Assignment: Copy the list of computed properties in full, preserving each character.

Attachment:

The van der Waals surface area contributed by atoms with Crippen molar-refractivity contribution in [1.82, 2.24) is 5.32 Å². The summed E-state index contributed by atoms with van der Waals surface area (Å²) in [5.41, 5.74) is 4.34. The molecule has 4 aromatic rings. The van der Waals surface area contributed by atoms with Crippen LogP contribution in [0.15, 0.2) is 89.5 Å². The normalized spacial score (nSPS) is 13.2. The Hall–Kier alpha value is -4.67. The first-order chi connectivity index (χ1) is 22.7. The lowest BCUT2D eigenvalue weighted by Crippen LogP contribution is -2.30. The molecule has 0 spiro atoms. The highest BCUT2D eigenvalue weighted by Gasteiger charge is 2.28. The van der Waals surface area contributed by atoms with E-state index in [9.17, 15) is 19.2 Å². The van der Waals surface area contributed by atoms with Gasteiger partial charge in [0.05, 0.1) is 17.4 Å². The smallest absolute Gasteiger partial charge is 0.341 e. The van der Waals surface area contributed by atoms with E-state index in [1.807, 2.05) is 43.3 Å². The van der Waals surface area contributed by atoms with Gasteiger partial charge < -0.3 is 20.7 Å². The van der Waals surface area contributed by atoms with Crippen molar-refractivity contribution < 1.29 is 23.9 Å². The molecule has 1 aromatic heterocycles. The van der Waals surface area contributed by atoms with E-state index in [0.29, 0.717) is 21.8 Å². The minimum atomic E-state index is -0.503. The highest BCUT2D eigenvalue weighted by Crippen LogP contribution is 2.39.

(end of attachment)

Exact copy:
The van der Waals surface area contributed by atoms with Crippen molar-refractivity contribution in [1.82, 2.24) is 5.32 Å². The summed E-state index contributed by atoms with van der Waals surface area (Å²) in [5.41, 5.74) is 4.34. The molecule has 4 aromatic rings. The van der Waals surface area contributed by atoms with Crippen LogP contribution in [0.15, 0.2) is 89.5 Å². The normalized spacial score (nSPS) is 13.2. The Hall–Kier alpha value is -4.67. The first-order chi connectivity index (χ1) is 22.7. The lowest BCUT2D eigenvalue weighted by Crippen LogP contribution is -2.30. The molecule has 0 spiro atoms. The highest BCUT2D eigenvalue weighted by Gasteiger charge is 2.28. The van der Waals surface area contributed by atoms with E-state index in [9.17, 15) is 19.2 Å². The van der Waals surface area contributed by atoms with Gasteiger partial charge in [0.05, 0.1) is 17.4 Å². The smallest absolute Gasteiger partial charge is 0.341 e. The van der Waals surface area contributed by atoms with E-state index in [1.807, 2.05) is 43.3 Å². The van der Waals surface area contributed by atoms with Gasteiger partial charge < -0.3 is 20.7 Å². The van der Waals surface area contributed by atoms with Crippen molar-refractivity contribution < 1.29 is 23.9 Å². The molecule has 1 aromatic heterocycles. The van der Waals surface area contributed by atoms with E-state index in [0.29, 0.717) is 21.8 Å². The minimum atomic E-state index is -0.503. The highest BCUT2D eigenvalue weighted by Crippen LogP contribution is 2.39.